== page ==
LONDON • Gal Gadot, DC Comics and the whole Justice League gang are not the only big winners from hit movie Wonder Woman (2017).
Another beneficiary of the movie's halo effect is Whitaker Malem, the London leather designer behind the superheroine's metallic leather armour as well as the armour for her fellow Amazons.
They are this season's breakout British brand.
"Wonder Woman is our calling card at the moment," said Keir Malem, 52, sitting with his partner Paddy Whitaker, also 52, in the loft-like ground floor of their two-storey home and atelier in Dalston, east London.
The two men, who uncannily look and dress alike, had just returned from a five-month stint making more leather armour on location in Australia for Wonder Woman's sister movie, Aquaman, scheduled for release in December next year.
Just upstairs from where they were sitting was the atelier where the Wonder Woman armour, commissioned by the film's costume designer, was born.
The two work at side-by-side desks and pictures, including a close-up of the Wonder Woman costume made before it was metallicised, adorn the main wall.
Torsos fitted with leather corsets litter the room. Hidden at the back is a vintage 1950s Singer sewing machine, bought at north London's Chapel Market for £60 in 1988.
On it, Malem said, "everything is done, even though it wasn't made for sewing leather".
Called "beyond cool" by New York magazine, Wonder Woman's armour has become a breakout star in its own right.
"We were allowed to go close to the body and do sexy armour, which is unusual, as a lot of armour is massive," Malem said.
Rihanna's stylist asked to borrow a moss-green corset for the kick-off of the star's jewellery collaboration with Chopard at this year's Cannes Film Festival.
The veteran costume designer Sandy Powell, known for films like Shakespeare In Love (1998) and the coming Mary Poppins Returns, asked Whitaker Malem to design armour for her latest film, The Favourite.
They could not do it because of Aquaman, which stars Amber Heard and Jason Momoa.
"We were gutted," Malem said.
And the arty French Double magazine featured Joan Severance, the model and actress, wearing one of their moulded black bustier collaborations with British pop artist Allen Jones in its current spring/summer issue.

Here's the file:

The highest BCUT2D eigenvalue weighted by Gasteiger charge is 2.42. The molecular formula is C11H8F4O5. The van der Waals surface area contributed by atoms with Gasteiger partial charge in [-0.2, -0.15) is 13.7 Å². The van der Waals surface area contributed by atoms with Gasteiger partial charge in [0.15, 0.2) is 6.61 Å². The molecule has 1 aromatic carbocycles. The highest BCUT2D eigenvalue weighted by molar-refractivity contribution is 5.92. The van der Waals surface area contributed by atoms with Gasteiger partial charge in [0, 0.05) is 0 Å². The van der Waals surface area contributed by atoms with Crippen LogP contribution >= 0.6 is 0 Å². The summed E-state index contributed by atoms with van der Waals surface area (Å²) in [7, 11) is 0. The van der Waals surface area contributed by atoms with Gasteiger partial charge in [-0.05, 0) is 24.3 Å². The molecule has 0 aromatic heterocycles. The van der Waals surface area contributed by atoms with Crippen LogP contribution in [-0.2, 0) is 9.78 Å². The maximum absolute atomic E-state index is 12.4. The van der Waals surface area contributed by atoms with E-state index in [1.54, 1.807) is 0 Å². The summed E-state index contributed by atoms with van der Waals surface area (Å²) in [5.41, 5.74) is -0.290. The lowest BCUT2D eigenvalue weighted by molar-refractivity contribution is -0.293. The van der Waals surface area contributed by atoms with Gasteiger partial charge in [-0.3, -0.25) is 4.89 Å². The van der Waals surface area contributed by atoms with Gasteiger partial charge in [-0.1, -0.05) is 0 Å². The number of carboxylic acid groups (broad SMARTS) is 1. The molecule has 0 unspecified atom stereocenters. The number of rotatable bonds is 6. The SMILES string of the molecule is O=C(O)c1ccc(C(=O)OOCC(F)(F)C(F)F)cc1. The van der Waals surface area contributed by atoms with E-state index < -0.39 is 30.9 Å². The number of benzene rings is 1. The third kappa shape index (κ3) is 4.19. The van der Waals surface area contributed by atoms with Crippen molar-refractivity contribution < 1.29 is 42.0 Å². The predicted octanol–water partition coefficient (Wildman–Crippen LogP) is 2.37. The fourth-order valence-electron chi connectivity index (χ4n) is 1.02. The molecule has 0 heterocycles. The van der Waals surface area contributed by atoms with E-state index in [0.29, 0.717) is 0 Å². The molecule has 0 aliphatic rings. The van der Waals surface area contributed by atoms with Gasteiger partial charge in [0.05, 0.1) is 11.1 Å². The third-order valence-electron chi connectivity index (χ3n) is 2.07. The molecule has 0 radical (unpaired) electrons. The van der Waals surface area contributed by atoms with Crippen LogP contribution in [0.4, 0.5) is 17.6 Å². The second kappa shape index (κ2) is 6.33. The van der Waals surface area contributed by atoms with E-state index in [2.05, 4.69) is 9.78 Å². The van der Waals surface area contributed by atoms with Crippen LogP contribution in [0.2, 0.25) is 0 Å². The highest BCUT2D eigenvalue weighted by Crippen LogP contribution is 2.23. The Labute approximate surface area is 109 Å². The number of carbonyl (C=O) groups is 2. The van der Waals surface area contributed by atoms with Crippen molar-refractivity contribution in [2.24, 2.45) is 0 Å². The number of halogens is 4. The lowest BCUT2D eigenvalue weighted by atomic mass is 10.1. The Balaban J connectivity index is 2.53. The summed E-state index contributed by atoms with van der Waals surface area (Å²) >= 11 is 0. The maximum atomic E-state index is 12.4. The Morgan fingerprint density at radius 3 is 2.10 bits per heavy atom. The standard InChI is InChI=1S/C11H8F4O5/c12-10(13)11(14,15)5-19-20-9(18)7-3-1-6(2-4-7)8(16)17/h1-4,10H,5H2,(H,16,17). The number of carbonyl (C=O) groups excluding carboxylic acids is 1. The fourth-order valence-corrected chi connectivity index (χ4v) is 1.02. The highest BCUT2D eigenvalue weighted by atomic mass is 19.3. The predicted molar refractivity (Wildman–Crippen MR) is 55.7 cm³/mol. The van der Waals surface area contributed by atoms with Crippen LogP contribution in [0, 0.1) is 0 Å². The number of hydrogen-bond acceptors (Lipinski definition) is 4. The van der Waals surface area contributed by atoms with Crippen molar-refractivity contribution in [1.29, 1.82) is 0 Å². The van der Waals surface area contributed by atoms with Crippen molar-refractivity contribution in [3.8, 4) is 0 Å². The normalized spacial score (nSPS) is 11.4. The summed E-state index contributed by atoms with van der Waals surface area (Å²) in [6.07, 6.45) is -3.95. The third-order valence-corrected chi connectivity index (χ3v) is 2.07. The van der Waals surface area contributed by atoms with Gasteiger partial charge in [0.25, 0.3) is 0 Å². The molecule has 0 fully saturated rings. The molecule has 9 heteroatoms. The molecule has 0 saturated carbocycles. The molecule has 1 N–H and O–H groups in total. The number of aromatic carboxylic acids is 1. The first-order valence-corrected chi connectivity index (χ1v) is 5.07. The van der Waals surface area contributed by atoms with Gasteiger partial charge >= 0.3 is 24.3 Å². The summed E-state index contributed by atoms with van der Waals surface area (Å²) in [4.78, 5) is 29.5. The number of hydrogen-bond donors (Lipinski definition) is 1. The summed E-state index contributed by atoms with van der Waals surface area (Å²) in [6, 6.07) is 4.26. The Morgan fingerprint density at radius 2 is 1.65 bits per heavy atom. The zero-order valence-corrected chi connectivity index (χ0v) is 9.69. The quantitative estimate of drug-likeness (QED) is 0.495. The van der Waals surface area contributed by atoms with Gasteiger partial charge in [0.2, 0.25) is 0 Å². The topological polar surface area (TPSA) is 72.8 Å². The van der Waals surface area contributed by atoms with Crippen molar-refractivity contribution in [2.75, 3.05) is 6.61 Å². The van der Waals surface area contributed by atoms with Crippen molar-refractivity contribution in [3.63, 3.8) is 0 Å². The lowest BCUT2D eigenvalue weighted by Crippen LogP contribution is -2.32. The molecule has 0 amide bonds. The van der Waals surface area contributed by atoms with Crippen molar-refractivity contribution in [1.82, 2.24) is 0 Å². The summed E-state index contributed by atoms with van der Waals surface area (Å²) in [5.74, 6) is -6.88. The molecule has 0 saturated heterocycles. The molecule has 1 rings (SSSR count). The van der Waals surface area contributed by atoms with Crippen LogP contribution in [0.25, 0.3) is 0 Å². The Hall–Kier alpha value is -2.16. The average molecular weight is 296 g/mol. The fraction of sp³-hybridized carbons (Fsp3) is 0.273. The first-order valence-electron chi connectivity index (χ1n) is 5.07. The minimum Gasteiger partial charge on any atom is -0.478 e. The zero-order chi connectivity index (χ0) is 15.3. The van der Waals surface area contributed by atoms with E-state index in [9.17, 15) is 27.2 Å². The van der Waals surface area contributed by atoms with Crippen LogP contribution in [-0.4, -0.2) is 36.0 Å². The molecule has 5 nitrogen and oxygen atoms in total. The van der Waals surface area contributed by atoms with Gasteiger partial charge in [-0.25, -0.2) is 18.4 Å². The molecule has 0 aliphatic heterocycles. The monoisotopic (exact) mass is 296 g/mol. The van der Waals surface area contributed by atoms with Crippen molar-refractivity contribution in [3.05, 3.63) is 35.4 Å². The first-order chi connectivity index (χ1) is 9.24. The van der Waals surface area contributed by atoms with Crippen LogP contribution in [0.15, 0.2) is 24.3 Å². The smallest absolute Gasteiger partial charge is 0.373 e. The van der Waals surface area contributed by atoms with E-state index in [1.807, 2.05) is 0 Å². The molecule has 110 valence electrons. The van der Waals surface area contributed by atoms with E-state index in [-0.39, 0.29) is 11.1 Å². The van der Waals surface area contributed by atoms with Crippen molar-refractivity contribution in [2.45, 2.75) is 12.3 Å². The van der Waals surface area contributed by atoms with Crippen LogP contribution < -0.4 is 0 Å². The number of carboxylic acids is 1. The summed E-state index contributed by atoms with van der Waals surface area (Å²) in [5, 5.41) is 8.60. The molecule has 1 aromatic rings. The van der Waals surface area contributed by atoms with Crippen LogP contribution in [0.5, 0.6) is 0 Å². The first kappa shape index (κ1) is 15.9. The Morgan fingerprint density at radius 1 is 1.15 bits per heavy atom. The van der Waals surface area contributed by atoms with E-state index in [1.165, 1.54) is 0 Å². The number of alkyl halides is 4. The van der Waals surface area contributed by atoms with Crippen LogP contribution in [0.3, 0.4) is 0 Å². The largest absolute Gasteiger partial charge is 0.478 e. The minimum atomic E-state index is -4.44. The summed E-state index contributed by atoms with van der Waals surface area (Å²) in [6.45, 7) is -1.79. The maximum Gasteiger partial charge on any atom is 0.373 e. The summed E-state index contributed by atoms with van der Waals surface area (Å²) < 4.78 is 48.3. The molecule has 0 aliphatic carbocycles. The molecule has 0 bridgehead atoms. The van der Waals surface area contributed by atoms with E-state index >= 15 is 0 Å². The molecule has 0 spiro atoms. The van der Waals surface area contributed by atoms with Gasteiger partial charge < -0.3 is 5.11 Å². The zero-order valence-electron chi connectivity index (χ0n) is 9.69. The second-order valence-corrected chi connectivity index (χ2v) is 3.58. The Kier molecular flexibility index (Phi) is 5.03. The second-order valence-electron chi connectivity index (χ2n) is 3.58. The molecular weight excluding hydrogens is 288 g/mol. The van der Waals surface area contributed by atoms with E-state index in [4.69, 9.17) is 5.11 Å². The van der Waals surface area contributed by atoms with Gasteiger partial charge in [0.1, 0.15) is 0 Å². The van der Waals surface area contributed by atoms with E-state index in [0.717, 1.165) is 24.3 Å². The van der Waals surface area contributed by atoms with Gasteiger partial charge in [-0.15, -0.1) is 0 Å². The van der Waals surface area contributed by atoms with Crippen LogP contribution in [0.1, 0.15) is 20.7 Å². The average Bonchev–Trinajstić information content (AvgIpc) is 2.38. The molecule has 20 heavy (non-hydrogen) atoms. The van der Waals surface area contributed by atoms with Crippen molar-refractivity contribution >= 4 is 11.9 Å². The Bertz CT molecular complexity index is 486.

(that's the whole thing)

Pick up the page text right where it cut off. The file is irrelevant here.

"We'd never been in that magazine before," Malem said. "Now we're exposed to a whole new audience."
Even Donatella Versace riffed on the Wonder Woman look in her recent couture collection, with a corseted catsuit glittering with nearly 8,000 sequins and a gold leather minidress.
Though best known today for its film work, which has included Luke Evans' red leather jacket in this year's Beauty And The Beast as well as the 2008 Dark Knight bat suit, Whitaker Malem began life as a fashion house in 1988, focusing on leather.
The designers had met by chance at a house party in London two years earlier.
Whitaker was studying fashion design at Central Saint Martins.
Malem was acting at the Tricycle Theatre in Kilburn, north-west London, after dropping out of a hairdressing course at the London College of Fashion.
After two runway collections and dressing such names as singers Paula Abdul and Cher in leather, however, the two were still struggling to make ends meet and moved into collaborating with other fashion designers.
They made a gold leather dress for Alexander McQueen's spring/summer 1997 Givenchy collection and a leather eagle bustier for Tommy Hilfiger's spring/summer 2000 Red Label.
With their newfound fame, Malem and Whitaker are now focusing on personal fine art work, funded by their movie fees, which largely involves male and female bodies fashioned in leather and spliced together to create a wall sculpture.
"We hope that the people who think this Wonder Woman stuff is cool are going to want to have it on their walls when we sell it," said Whitaker, pointing out the superhero overtones of an idealised hermaphroditic body.